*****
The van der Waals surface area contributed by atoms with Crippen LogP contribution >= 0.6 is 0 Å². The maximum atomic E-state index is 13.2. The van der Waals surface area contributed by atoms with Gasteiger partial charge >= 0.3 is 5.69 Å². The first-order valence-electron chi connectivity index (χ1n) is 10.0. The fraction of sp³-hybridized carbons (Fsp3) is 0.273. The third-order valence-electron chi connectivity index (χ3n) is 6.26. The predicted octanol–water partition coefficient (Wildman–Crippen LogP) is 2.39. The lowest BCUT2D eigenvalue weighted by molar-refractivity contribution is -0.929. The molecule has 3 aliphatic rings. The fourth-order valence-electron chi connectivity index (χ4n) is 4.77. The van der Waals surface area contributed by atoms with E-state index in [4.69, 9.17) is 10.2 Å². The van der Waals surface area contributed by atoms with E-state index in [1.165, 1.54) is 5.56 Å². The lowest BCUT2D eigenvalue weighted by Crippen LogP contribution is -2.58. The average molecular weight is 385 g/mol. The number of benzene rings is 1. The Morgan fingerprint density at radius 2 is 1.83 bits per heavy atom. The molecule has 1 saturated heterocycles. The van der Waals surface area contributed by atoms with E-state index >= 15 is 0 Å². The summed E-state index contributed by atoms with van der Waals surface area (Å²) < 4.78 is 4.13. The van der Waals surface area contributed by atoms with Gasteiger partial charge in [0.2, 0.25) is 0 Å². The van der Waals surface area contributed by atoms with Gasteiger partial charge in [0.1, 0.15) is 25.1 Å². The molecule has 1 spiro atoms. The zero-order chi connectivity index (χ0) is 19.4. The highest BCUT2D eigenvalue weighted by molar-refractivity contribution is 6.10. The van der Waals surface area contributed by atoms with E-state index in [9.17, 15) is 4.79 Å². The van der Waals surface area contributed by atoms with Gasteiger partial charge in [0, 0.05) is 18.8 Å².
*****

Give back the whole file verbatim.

The van der Waals surface area contributed by atoms with Crippen LogP contribution >= 0.6 is 0 Å². The maximum atomic E-state index is 13.2. The van der Waals surface area contributed by atoms with Gasteiger partial charge >= 0.3 is 5.69 Å². The first-order valence-electron chi connectivity index (χ1n) is 10.0. The fraction of sp³-hybridized carbons (Fsp3) is 0.273. The third-order valence-electron chi connectivity index (χ3n) is 6.26. The predicted octanol–water partition coefficient (Wildman–Crippen LogP) is 2.39. The lowest BCUT2D eigenvalue weighted by molar-refractivity contribution is -0.929. The molecule has 3 aliphatic rings. The fourth-order valence-electron chi connectivity index (χ4n) is 4.77. The van der Waals surface area contributed by atoms with E-state index in [4.69, 9.17) is 10.2 Å². The van der Waals surface area contributed by atoms with E-state index in [1.165, 1.54) is 5.56 Å². The lowest BCUT2D eigenvalue weighted by Crippen LogP contribution is -2.58. The average molecular weight is 385 g/mol. The number of benzene rings is 1. The Morgan fingerprint density at radius 2 is 1.83 bits per heavy atom. The molecule has 1 saturated heterocycles. The van der Waals surface area contributed by atoms with E-state index >= 15 is 0 Å². The summed E-state index contributed by atoms with van der Waals surface area (Å²) < 4.78 is 4.13. The van der Waals surface area contributed by atoms with Gasteiger partial charge in [0.2, 0.25) is 0 Å². The van der Waals surface area contributed by atoms with Gasteiger partial charge in [0.1, 0.15) is 25.1 Å². The molecule has 1 spiro atoms. The zero-order chi connectivity index (χ0) is 19.4. The highest BCUT2D eigenvalue weighted by molar-refractivity contribution is 6.10. The van der Waals surface area contributed by atoms with E-state index in [9.17, 15) is 4.79 Å². The van der Waals surface area contributed by atoms with Gasteiger partial charge in [0, 0.05) is 18.8 Å².